Over time, 5G is predicted by some to have a bigger impact on enterprises than consumers. Yet we will likely only see a variety of 5G innovation materialize once slicing is available. Smart manufacturing will make it possible to cut down on headcount thanks to automation, use IoT networks for monitoring, and adapt quickly to necessary changes. 5G will improve connected cars and here is even an opportunity for 5G to support drone flights that go further and take more complex routes than is possible today. However, these use cases will take time to emerge, and consumer use cases will be a bigger revenue opportunity in the short-term. The streaming of live events, as discussed above, represents just one potential use case—operators can look to offer guaranteed quality for those broadcasting or attract consumers by offering packages that better support the streaming of live video content.
All of these changes have implications for the network. A dedicated network slice may be necessary to ensure that industrial area has a network that is tuned to its needs. Businesses may even decide to relocate their businesses entirely to make the most of the smart manufacturing opportunity, changing how the network is used again.
The subscriber and network ouroboros
A network and its subscribers are ultimately like an Ouroboros, the ancient symbol of a snake eating its tail—a feedback loop where it’s difficult to tell where cause end and effect begins. The network and its capabilities affect how subscribers act, from single consumers to entire businesses. How they act affects the network creating new issues that need to be resolved. And so on.
How will this work? Operators will need to use analytics to discover how their consumers are using the network to better sell products and content to consumers. These offerings can be sold in real time to meet specific, immediate needs, and successful sales will have a real-time effect on the network. Enterprise sales to meet specific needs may take longer but may have a bigger effect on the network and will also need real-time feedback to ensure careful management.
The way to help cope with these changes is through automation. 5G brings with it more data sources—network data, and customer usage records of all kinds, telemetry and so on. This means greater insight and context into what is occurring across the network, but it also presents a challenge. How can humans analyze and understand all these different data points to identify network performance issues or abnormal network behavior? How can they tell what is a minor blip and what is behavior changing wholesale? They can’t. They need automation and machine learning to even get close to coping with this new influx of data.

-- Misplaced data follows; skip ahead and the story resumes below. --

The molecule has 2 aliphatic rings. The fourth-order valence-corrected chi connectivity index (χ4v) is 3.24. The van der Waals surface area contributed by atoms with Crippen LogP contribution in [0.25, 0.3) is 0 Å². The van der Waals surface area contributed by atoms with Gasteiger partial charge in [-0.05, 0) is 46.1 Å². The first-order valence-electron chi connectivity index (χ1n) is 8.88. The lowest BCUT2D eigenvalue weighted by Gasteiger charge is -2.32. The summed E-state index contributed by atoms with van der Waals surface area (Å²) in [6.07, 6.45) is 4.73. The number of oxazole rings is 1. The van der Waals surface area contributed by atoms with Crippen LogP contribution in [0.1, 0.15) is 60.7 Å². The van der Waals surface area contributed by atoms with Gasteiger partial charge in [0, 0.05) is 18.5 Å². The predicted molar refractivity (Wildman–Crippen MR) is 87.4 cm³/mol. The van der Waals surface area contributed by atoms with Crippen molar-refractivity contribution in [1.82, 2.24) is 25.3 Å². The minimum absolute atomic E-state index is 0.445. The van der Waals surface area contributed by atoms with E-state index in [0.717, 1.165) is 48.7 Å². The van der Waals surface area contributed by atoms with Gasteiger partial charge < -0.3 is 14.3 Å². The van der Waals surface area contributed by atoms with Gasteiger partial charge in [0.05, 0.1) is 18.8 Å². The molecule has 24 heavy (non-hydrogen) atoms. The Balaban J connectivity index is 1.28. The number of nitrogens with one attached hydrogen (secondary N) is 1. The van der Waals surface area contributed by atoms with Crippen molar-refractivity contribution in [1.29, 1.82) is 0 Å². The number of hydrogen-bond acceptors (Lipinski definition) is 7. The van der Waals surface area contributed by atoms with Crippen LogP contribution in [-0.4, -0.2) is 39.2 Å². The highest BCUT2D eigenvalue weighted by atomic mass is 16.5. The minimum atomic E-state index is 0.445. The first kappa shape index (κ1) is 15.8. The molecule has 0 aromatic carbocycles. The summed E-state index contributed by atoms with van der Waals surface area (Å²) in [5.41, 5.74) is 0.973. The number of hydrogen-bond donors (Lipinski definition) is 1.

But there should also be planning, a proactive approach to complement the reactive approach. Operators need to think about how their subscribers will react to their network’s capabilities. How will behaviors change? If entire business models are to be upended, this will undoubtedly affect the network. Operators can either react when it happens, or plan for it now. If they cannot plan, they can put into place ways to soften the blow of unplanned spikes in traffic by automatically reconfiguring the 5G service. Operators now need to be experts not only in telecoms, but also dabble in human behavior and psychology. What trends will shape the network, and how will the network shape future trends?
There is a well-understood phenomenon in city planning of “induced traffic”. Building new roads and increasing capacity doesn’t mean there is more room to drive—it means that more people will drive, will drive further, and take more trips in their car. Counterintuitively, building roads doesn’t solve the traffic problem, it creates new, even more complex traffic problems. 5G networks will do the same, solving old problems but at the same time creating new ones by creating new demands, new use cases, and even new industries. And its only with the right tools in place that operators can unlock the 5G opportunities that lie behind the 5G obstacles. What an exciting future that lies ahead of us.
As published on telecoms.com